I know only about your second part of the question, sorry about first part.
As long as you are in DC voltage domain, the simple Ohm's law applies. When you come to AC domain, things start getting complex. Since the AC is alternating (a sine wave), the current drawn by various kinds of load on AC is not in-phase with the voltage, causing a phase shift between Voltage and Current. This phase shift, in turn causes many problems. Power factor is basically COSINE value of this angle (phase shift)
Ideally the power factor should remain at 1.0 at which the voltage and current are in phase, this happens only in case of resistive loads like old incandescent lamps, heaters etc. If power factor is 1.0, the simple Ohm's Law still applies and W = V x I (watts = volts x amperes)
Now if power factor is lower than 1.0, for example a 23W energy saver lamp has a PF = 0.55 typically, the electricity company has to supply you 23W/0.55 = 41.8 VA. In commercial or industrial usage, this loss due to low power factor is a financial loss to electricity company and they charge the customers.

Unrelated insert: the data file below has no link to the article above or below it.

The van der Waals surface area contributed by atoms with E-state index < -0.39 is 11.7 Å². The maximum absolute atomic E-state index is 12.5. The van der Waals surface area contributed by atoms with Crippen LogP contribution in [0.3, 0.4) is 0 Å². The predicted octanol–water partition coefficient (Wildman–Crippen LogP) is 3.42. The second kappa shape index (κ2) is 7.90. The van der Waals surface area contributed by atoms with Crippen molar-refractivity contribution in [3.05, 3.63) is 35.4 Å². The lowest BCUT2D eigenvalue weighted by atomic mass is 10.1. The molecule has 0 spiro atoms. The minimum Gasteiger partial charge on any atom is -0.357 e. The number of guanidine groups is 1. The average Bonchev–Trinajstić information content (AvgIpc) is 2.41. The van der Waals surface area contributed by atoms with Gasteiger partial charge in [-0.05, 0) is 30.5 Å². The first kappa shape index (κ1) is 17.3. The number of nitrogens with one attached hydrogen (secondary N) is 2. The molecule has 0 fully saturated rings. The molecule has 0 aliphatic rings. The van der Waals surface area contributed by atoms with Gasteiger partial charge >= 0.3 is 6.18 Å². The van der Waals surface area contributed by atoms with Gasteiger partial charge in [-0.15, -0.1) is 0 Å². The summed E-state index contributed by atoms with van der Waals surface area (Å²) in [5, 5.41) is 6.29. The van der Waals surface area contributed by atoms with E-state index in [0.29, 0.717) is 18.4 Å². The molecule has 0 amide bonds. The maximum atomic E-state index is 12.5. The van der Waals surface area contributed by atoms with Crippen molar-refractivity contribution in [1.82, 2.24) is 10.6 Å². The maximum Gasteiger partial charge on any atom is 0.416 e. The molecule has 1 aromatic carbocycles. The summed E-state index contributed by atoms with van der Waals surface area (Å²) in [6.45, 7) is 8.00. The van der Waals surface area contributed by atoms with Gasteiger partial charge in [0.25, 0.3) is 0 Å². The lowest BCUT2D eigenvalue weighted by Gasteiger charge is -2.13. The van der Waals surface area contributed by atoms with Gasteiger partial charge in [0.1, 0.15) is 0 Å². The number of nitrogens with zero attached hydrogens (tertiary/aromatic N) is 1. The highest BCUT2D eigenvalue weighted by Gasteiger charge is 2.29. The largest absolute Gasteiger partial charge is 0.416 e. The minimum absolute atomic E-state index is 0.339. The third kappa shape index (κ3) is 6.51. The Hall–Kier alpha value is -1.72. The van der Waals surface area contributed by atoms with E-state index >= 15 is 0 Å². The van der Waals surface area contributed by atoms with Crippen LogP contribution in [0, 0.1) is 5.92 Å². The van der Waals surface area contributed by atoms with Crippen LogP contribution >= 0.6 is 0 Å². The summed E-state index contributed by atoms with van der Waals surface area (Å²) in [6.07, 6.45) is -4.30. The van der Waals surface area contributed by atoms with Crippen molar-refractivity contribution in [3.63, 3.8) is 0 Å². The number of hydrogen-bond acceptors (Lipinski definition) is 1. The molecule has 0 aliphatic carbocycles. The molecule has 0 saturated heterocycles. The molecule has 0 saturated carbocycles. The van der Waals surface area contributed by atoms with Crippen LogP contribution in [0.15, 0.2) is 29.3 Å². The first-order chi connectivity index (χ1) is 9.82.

In old days, the energy meters were Watt-Hour meters and for commercial / industrial consumers, WAPDA used to install MDI meters to check how much low the power factor becomes and this is still in practice.
Now with digital energy meters, this MDI (Maximum Demand Indicator) thing is built into the meter and consumers are automatically billed according to their power factor.